My second question is it better to rest during an episode or keep moving even if it’s uncomfortable?

    Many thanks

    • Hi Ann,

      Tough question to answer. Anything that puts a big stress on the body whether that be dehydration, an automobile accident, surgery, or pneumonia can trigger an Afib episode.

      Alcohol is a well known trigger of Afib.

      Coffee is not as clear. Some studies report more Afib with coffee and others do not.

      Regarding activity level during an Afib attack–check with your physician to make sure it is OK if you exercise while in Afib. I allow most of my patients to exercise during Afib but this varies from patient to patient.

      Hope this helps!

      John

  3. I am 71 years old and have A-Fib which was found 4 years ago. I have had a couple of cardio versions and a ablation. I just found out that I am in A-Fib 100% of the time via a ZIO patch test ( 2 weeks ). I am getting ready to start Flecenide and will have another cardioversion after being on this drug for 3 days. My doctor says I may get a better result because I have had an ablation. Earlier attempts via cardioversion didn’t do much. The ablation was 16 January 2014 but as of today I am still in A-Fib. I’m making a career out of dieting but getting away from quick loss and staying with vegs, fruits, low carb, and alternating my diet by doing 1500 on a high day and 750 the low day. I just started this but success looks good.

    • Thanks for sharing! Afib can be frustrating, especially when medications, cardioversions, and a previous ablation attempt didn’t work.

      I am so glad to hear you are finding a way of eating that is working for you. Endless dieting rarely works.

      I am also pleased that you are being proactive in getting on top of the Afib. Losing weight and living as healthy as possible can significantly increase the likelihood of the Afib therapy working.

      Best,

      John

  4. I have suffered with AF for 4 years now. In the beginning I was symptomatic with Paroxysmal AF and I hoped it would go away but it didn’t. A strategy I found that used to control the AF (at that time) was I would go running after an onset of AF and my heart rhythm would return to normal SR but after a while this did not work anymore.I have had 1 Ablation procedure which seemed to rectify the problem but after 3 or so years I started with AF again only this time it was persistent not like previously.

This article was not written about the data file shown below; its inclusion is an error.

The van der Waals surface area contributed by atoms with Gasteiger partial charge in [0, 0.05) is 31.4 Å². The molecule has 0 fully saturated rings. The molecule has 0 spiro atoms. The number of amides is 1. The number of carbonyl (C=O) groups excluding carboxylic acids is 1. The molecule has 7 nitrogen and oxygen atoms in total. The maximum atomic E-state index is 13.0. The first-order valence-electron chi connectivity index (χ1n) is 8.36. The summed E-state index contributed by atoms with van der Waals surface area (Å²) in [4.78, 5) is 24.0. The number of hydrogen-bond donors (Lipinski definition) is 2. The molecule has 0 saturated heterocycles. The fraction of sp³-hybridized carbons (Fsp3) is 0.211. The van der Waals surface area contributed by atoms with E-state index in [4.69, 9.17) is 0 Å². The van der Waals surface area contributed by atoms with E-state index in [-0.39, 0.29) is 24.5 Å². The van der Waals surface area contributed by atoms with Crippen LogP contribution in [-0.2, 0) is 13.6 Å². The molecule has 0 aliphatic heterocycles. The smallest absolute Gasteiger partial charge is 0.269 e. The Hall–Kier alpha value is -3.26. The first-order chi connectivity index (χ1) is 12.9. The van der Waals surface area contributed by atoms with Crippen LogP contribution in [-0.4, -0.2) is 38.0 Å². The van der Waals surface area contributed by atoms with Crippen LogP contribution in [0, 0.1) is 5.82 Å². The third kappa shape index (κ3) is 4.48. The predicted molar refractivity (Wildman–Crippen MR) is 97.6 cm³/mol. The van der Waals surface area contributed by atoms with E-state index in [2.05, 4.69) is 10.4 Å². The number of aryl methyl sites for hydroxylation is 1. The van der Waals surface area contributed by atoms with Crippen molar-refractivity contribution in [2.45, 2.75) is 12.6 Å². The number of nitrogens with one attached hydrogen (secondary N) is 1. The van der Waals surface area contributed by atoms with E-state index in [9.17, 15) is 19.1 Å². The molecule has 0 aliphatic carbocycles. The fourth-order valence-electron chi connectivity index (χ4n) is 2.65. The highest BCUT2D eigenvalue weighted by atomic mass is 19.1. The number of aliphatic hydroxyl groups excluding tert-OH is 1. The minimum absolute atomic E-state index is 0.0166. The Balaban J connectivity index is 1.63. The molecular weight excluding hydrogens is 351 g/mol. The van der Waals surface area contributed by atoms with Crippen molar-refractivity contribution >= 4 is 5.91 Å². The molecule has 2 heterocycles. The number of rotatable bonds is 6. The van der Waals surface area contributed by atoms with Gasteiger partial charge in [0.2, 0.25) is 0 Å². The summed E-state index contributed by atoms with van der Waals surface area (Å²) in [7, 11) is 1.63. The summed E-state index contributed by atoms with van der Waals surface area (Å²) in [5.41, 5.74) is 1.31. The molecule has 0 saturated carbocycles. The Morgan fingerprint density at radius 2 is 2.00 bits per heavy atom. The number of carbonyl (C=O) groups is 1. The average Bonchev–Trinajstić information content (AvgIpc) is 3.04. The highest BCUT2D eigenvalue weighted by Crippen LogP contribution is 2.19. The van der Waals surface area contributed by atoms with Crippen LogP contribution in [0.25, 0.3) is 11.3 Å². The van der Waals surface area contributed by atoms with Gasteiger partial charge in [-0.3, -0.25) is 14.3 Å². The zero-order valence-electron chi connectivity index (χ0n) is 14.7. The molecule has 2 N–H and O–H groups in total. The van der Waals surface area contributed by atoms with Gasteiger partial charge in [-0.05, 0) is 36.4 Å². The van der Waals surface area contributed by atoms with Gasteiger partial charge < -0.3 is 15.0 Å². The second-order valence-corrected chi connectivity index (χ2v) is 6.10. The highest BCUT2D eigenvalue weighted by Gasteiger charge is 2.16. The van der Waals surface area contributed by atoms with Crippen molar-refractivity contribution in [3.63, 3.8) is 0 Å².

When I am about to go into AF. It’s a feeling of dread. It’s a feeling of movement inside your chest. I’ve heard many descriptions of what it is like i.e, a floppy fish,butterfly’s etc, It really is the strangest feeling that can freak you out and raise your anxiety levels.

    The funny thing is, you almost want to go into AF as quick as possible purely to dispose of all the heart movement or “quivering,” as I prefer to describe it.During AF I would describe my heart rate as “groups” of beats some fast some slow then some that appear to be as if you were in a regular sinus rhythm.

    I’m just recovering from my second Ablation,however, my heart has not settled down since the procedure 5 days ago and disappointingly, I appear to be in AF again. I’m told that at this stage the heart is still inflamed and healing and it can take a number of weeks/ months before things settle down although, I do have my Arrhythmia nurse to contact for advise if necessary.

    best wishes to all

    • Hi Danny,

      Thanks for sharing your experience. Yes, dealing with AF can be frustrating-especially AF recurrences after ablation. Fortunately, many cases resolve once the heart has healed from the procedure.

      All the best,

      John

  5. forgot to add that Beta blockers and xanax seem to help control rate,don’t do rhythm control at this point.

    • Yes, beta-blockers are very effective is slowing the heart rate with Afib. Xanax can help for people who also have an anxiety component to their Afib.

      John

  6. I had a period of A-Fib episodes last spring,and it felt very bad. Nothing since then. (I am 69, my blood pressure is around 130/80 ,pulse 50-55, I feel my heart quite clearly) Are we more likely than others to have silent A-Fib, when we have paroxysmal A fib?
    Johanne

    • Hi Johanne,

      You bring up an excellent question. This is something I am asked every day in clinic. Given that you felt your episode last spring you are probably more likely to feel possible future episodes.

      However, studies suggest that even in people who “feel” their Afib they can still have silent episodes of Afib.

      John